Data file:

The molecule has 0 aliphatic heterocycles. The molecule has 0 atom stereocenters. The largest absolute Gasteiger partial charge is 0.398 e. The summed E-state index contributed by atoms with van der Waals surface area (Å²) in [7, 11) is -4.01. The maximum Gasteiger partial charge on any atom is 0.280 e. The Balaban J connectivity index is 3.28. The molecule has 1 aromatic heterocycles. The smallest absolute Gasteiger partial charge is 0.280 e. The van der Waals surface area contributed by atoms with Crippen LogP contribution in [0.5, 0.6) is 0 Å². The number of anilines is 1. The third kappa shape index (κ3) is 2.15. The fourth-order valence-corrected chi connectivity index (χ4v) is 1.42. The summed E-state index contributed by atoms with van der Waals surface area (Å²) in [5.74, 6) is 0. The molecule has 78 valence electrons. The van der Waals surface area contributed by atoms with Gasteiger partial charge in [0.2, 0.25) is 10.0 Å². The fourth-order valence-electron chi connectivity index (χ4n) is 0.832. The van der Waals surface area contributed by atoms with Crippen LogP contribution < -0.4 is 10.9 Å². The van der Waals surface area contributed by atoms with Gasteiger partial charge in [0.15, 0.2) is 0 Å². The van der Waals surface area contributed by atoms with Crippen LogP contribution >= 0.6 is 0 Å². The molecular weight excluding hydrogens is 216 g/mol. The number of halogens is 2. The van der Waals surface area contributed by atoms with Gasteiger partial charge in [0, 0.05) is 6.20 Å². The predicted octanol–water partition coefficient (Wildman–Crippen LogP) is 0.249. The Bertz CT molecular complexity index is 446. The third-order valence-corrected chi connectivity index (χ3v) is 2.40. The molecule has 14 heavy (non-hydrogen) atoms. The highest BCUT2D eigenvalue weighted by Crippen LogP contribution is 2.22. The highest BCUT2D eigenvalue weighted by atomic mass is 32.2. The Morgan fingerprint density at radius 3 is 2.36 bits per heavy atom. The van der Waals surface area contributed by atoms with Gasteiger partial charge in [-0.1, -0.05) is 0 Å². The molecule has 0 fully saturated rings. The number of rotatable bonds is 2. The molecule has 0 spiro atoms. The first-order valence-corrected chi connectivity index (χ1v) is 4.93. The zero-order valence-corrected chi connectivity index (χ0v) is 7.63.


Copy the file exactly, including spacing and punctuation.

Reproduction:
The molecule has 0 aliphatic heterocycles. The molecule has 0 atom stereocenters. The largest absolute Gasteiger partial charge is 0.398 e. The summed E-state index contributed by atoms with van der Waals surface area (Å²) in [7, 11) is -4.01. The maximum Gasteiger partial charge on any atom is 0.280 e. The Balaban J connectivity index is 3.28. The molecule has 1 aromatic heterocycles. The smallest absolute Gasteiger partial charge is 0.280 e. The van der Waals surface area contributed by atoms with Crippen LogP contribution in [0.5, 0.6) is 0 Å². The number of anilines is 1. The third kappa shape index (κ3) is 2.15. The fourth-order valence-corrected chi connectivity index (χ4v) is 1.42. The summed E-state index contributed by atoms with van der Waals surface area (Å²) in [5.74, 6) is 0. The molecule has 78 valence electrons. The van der Waals surface area contributed by atoms with Gasteiger partial charge in [0.2, 0.25) is 10.0 Å². The fourth-order valence-electron chi connectivity index (χ4n) is 0.832. The van der Waals surface area contributed by atoms with Crippen LogP contribution < -0.4 is 10.9 Å². The van der Waals surface area contributed by atoms with Gasteiger partial charge in [0.15, 0.2) is 0 Å². The van der Waals surface area contributed by atoms with Crippen LogP contribution >= 0.6 is 0 Å². The molecular weight excluding hydrogens is 216 g/mol. The number of halogens is 2. The van der Waals surface area contributed by atoms with Gasteiger partial charge in [0, 0.05) is 6.20 Å². The predicted octanol–water partition coefficient (Wildman–Crippen LogP) is 0.249. The Bertz CT molecular complexity index is 446. The third-order valence-corrected chi connectivity index (χ3v) is 2.40. The molecule has 14 heavy (non-hydrogen) atoms. The highest BCUT2D eigenvalue weighted by Crippen LogP contribution is 2.22. The highest BCUT2D eigenvalue weighted by atomic mass is 32.2. The Morgan fingerprint density at radius 3 is 2.36 bits per heavy atom. The van der Waals surface area contributed by atoms with Gasteiger partial charge in [-0.1, -0.05) is 0 Å². The molecule has 0 fully saturated rings. The number of rotatable bonds is 2. The molecule has 0 spiro atoms. The first-order valence-corrected chi connectivity index (χ1v) is 4.93. The zero-order valence-corrected chi connectivity index (χ0v) is 7.63.